In the New York Times bestseller that the Washington Post called “Lean In for misfits,” Sophia Amoruso shares how she went from dumpster diving to founding one of the fastest-growing retailers in the world. Amoruso spent her teens hitchhiking, committing petty theft, and scrounging in dumpsters for leftover bagels. By age twenty-two she had dropped out of school, and was broke, directionless, and checking IDs in the lobby of an art school—a job she’d taken for the health insurance. It was in that lobby that Sophia decided to start selling vintage clothes on eBay. Flash forward to today, and she’s the founder of Nasty Gal and the founder and CEO of Girlboss. Sophia was never a typical CEO, or a typical anything, and she’s written #GIRLBOSS for other girls like her: outsiders (and insiders) seeking a unique path to success, even when that path is windy as all hell and lined with naysayers. #GIRLBOSS proves that being successful isn’t about where you went to college or how popular you were in high school. It’s about trusting your instincts and following your gut; knowing which rules to follow and which to break; when to button up and when to let your freak flag fly. “A witty and cleverly told account . . . It’s this kind of honest advice, plus the humorous ups and downs of her rise in online retail, that make the book so appealing.” —Los Angeles Times “Amoruso teaches the innovative and entrepreneurial among us to play to our strengths, learn from our mistakes, and know when to break a few of the traditional rules.” —Vanity Fair “#GIRLBOSS is more than a book . . . #GIRLBOSS is a movement.” —Lena Dunham
2013 | Elizabeth Dunn, Michael Norton
Two professors combine their fascinating and cutting-edge research in behavioral science to explain how money can buy happiness—if you follow five core principles of smart spending. Most people recognize that they need professional advice on how to earn, save, and invest their money. When it comes to spending that money, most people just follow their intuitions. But scientific research shows that those intuitions are often wrong. Happy Money offers a tour of research on the science of spending, explaining how you can get more happiness for your money. Authors Elizabeth Dunn and Michael Norton have outlined five principles—from choosing experiences over stuff to spending money on others—to guide not only individuals looking for financial security, but also companies seeking to create happier employees and provide “happier products” to their customers. Dunn and Norton show how companies from Google to Pepsi to Charmin have put these ideas into action. Along the way, Dunn and Norton explore fascinating research that reveals that luxury cars often provide no more pleasure than economy models, that commercials can actually enhance the enjoyment of watching television, and that residents of many cities frequently miss out on inexpensive pleasures in their hometowns. By the end of this “lively and engaging book” (Dan Gilbert, author of Stumbling on Happiness), you’ll be asking yourself one simple question every time you reach for your wallet: Am I getting the biggest happiness bang for my buck?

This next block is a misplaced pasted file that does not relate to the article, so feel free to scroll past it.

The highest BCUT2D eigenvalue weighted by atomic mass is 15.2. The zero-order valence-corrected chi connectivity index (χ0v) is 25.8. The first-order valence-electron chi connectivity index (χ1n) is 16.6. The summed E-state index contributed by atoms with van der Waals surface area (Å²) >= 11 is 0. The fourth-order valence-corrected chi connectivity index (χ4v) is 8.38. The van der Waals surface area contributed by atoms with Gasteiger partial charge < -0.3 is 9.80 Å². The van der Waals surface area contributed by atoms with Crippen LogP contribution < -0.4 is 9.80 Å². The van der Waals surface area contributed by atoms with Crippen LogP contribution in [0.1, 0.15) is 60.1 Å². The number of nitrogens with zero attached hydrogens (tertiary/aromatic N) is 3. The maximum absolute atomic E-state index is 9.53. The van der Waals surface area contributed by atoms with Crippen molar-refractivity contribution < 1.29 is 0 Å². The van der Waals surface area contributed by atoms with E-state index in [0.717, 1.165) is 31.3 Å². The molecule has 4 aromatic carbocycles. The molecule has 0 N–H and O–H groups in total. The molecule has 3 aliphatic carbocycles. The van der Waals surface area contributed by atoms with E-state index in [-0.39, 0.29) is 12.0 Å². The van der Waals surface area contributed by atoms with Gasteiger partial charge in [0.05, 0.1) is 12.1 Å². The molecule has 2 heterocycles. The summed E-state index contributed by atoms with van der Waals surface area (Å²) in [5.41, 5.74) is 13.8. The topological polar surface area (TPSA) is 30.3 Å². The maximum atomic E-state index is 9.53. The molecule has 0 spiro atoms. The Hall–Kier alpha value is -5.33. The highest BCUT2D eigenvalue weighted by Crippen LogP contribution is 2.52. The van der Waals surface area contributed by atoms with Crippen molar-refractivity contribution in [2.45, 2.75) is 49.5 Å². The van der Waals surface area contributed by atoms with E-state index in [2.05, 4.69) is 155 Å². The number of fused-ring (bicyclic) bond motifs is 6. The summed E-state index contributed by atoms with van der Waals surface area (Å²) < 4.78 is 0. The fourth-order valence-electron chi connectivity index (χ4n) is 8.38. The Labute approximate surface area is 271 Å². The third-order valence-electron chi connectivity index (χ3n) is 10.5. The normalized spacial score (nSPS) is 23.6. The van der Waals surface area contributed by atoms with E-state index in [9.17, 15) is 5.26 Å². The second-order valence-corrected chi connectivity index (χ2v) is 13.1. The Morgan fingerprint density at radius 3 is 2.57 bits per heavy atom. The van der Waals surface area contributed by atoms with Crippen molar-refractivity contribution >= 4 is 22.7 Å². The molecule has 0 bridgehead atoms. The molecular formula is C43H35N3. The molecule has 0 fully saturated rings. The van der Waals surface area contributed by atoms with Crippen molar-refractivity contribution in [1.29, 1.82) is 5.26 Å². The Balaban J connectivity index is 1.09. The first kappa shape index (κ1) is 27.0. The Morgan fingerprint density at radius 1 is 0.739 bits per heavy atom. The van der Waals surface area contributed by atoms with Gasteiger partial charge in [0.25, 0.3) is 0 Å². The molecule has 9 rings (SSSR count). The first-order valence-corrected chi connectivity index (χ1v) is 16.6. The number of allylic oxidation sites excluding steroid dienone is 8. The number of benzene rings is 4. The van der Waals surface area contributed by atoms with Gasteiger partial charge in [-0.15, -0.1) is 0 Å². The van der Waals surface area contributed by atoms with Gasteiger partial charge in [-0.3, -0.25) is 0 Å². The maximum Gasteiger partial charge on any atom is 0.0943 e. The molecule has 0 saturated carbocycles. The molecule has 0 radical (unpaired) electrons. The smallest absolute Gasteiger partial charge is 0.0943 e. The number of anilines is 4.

2014 | Patrick O'Shaughnessy
Fact: the Millennial Generation will not be able to rely on pensions and social security in retirement. Instead, they will have to save and invest in the global stock market to meet their goals. When it comes to thinking about money, Millennials are, as a generation, different from their parents. They are skeptical of expert advice, yet more committed than baby boomers to passing wealth on to future generations. To build wealth, young people must start investing early and buck conventional market wisdom. Millennial Money will explain the most common mistakes that hurt investors’ long-term returns and show why their investments in popular stocks or the hottest industry of the day have resulted in such underwhelming results. More importantly, the book will introduce a strategy that can help us overcome our shortcomings as investors. Armed with this strategy, Millennials can become the most successful investing generation in history.